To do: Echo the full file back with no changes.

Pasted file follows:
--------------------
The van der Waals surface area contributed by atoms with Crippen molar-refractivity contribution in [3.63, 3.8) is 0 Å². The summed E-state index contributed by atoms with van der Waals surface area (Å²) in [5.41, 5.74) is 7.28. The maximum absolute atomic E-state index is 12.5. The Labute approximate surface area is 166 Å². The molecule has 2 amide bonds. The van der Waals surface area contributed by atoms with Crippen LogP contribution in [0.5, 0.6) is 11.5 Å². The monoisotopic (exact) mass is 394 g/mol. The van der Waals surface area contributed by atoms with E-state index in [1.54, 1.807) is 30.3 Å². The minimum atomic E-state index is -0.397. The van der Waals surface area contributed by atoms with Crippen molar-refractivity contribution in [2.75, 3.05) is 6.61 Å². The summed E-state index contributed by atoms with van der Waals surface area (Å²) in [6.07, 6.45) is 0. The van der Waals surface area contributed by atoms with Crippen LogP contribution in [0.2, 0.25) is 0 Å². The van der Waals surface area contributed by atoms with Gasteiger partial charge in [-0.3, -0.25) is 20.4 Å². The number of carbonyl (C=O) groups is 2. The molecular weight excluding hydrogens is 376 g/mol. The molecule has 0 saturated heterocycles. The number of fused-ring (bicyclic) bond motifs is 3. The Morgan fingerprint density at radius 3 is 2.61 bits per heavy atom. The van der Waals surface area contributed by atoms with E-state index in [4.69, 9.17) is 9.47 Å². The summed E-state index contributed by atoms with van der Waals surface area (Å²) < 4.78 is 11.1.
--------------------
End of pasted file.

The van der Waals surface area contributed by atoms with Crippen molar-refractivity contribution in [3.63, 3.8) is 0 Å². The summed E-state index contributed by atoms with van der Waals surface area (Å²) in [5.41, 5.74) is 7.28. The maximum absolute atomic E-state index is 12.5. The Labute approximate surface area is 166 Å². The molecule has 2 amide bonds. The van der Waals surface area contributed by atoms with Crippen LogP contribution in [0.5, 0.6) is 11.5 Å². The monoisotopic (exact) mass is 394 g/mol. The van der Waals surface area contributed by atoms with E-state index in [1.54, 1.807) is 30.3 Å². The minimum atomic E-state index is -0.397. The van der Waals surface area contributed by atoms with Crippen molar-refractivity contribution in [2.75, 3.05) is 6.61 Å². The summed E-state index contributed by atoms with van der Waals surface area (Å²) in [6.07, 6.45) is 0. The van der Waals surface area contributed by atoms with Crippen LogP contribution in [0.2, 0.25) is 0 Å². The van der Waals surface area contributed by atoms with Gasteiger partial charge in [-0.3, -0.25) is 20.4 Å². The number of carbonyl (C=O) groups is 2. The molecular weight excluding hydrogens is 376 g/mol. The molecule has 0 saturated heterocycles. The number of fused-ring (bicyclic) bond motifs is 3. The Morgan fingerprint density at radius 3 is 2.61 bits per heavy atom. The van der Waals surface area contributed by atoms with E-state index in [4.69, 9.17) is 9.47 Å². The summed E-state index contributed by atoms with van der Waals surface area (Å²) < 4.78 is 11.1.